Peter Bennet: Guardian Books

I like the idea that dreams take off and have adventures whether we like it or not, and only sometimes take us with them. Scowcroft's wonderful Sleep Cat calibrates "light years in the flicker of an ear" and brings home "pollen grain from distant stars". The language here is richly and appropriately sensuous - "stealth of snow", "solstice gauzed by bridal moths", "warm in the musk and muzzy dawn" - and not afraid of well-tempered alliteration. The free-verse Scowcroft deploys is as flexible and sure-footed as the cat itself, and a pleasure to read.

Sleep-Cat and Comet Seeds  

   Perhaps I slept.
    It seemed an instant that
    she left my lap and took her place,
    cat black to milky space along the roof,
    pitched, hooking the ridge,
    calibrating light years in the flicker of an ear,
    purchasing the leap,
    a whisker's breadth fine tuning
    her disappearance at the turn of a world.

    Each hollow night takes her,
    whether through a stealth of snow
    or solstice gauzed by bridal moths,
    always wild eyed,
    fires of galaxies
    new lit or remembered
    brought warm in the musk and muzzy dawn
    like trophies to the pillow.

    And at the folding of return she brings a necklaced
    thread of breath against the shoulder,
    a nebula of the almost seen,
    almost understood,
    and leaves within a swirl
    of slumbered sheets, feathered seeds
    like comet tails
    and pollen grains from distant stars.



George Szirtes: Guardian Books 

Ron Scowcroft's "Beneath the Ice" takes the notion of shrinking and transforms it to something frog-like, then into snow. Prescriptions turn into triggers. We are under ice, locked in, dumb, clearly situated, with an empty glove. The poem moves through distancings, from empty glove to frantic searching hand whose gesture is rejected at the end. It is the realisation and sounding of a clear vision that is impressive here. The imagination lodges us somewhere and explores that space before moving on, but the exploration is valuable.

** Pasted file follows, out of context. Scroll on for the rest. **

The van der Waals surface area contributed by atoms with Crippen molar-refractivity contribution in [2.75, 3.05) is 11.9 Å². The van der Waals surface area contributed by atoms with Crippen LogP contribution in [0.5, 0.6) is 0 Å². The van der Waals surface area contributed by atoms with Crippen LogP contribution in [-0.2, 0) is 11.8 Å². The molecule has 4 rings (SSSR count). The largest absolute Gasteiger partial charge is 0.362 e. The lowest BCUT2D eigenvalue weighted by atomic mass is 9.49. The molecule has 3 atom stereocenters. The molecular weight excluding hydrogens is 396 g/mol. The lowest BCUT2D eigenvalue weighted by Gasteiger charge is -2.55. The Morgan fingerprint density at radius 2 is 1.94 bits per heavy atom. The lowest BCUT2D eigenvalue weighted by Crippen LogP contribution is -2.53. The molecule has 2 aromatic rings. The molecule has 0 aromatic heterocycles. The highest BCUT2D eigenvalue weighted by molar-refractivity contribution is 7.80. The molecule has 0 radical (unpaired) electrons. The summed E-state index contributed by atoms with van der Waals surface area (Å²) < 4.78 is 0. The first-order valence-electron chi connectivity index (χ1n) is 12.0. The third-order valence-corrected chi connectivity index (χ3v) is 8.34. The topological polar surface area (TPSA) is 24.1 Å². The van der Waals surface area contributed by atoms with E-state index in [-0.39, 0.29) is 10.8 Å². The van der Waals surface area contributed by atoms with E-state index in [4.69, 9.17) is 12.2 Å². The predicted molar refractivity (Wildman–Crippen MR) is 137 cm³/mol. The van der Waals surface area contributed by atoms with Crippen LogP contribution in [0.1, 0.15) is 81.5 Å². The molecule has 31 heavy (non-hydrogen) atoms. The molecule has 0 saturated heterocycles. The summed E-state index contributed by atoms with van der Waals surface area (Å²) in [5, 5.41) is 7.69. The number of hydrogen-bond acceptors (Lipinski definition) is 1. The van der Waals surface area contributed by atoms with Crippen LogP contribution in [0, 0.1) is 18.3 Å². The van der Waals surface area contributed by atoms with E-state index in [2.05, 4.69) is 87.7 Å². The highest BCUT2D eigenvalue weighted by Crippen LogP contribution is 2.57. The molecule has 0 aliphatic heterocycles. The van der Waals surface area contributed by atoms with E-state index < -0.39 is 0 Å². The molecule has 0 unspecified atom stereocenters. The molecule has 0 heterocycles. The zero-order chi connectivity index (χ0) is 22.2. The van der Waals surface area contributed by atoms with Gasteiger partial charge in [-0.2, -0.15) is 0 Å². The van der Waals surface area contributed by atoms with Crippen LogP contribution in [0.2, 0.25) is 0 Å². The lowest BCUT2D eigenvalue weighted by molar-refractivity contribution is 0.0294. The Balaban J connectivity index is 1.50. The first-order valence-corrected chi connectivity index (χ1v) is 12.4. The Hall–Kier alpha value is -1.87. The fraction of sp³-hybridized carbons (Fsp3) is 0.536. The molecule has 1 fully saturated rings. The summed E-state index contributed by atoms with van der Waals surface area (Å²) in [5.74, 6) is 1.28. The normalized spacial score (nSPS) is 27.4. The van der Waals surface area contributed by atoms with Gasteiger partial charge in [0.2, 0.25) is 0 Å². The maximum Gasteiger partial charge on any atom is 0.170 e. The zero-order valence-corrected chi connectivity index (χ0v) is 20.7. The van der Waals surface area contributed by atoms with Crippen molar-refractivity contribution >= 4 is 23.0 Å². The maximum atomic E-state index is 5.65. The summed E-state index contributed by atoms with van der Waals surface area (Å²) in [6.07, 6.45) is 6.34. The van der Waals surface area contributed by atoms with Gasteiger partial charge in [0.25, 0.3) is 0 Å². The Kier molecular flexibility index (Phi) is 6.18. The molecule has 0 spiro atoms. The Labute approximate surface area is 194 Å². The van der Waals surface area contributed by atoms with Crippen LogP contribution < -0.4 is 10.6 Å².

Beneath the Ice


The cold shut me in, a splayed thing,

frog-like, palmate, winter thin,

gullet frozen dumb at my first gag

of lumpen lake water, unborn,

eyelids iced with stained-glass veins,

locked beneath a slide of winter storms;

its frieze of shattered branches

latticing a laminate of maple leaves,

an empty glove.


I sank, a snowflake in a darkening grove,

stayed below, away from where

the bitter earth lay etched,

suckled embolisms of pearled air

from sour roots of water mace,

embraced my drowned thicket,

learned to breathe through my skin.


On quiet days I feel again

an urgency of shadows,

the heavy splint of timber stumping through,

recall your flayed and frantic hand

within my yaw and reach,

then holding back

to stay beneath.


We tend to forget that the imagination is a literal beast: it takes itself literally, so a lake is not just a symbol, but a proper lake whose presence is conjured as experience. The language is rich but crisp. The central part of the poem, that middle verse, breathes in on "suckled embolisms" and gasps out on "pearled air". It is being under water. Then the sudden splint of heavy timber stumps through. The poem moves between distress, pride and smugness.

The great Hungarian poet Ágnes Nemes Nagy claimed the poet's duty was "to obtain citizenship for an increasing horde of nameless emotions". Distress, pride, smugness – the named emotions – are insufficient and inaccurate. The poem – the good poem – is the accurate thing, the perfect map of the strange, previously unknown yet oddly familiar country of being. Even stranger, the discovery of the unknown-yet-known land is not itself an act of emotion but of an obsessive objectivity and distance.












 Sleep Cat by Jayne Simpson

















 Beneath the Ice by John Morrison

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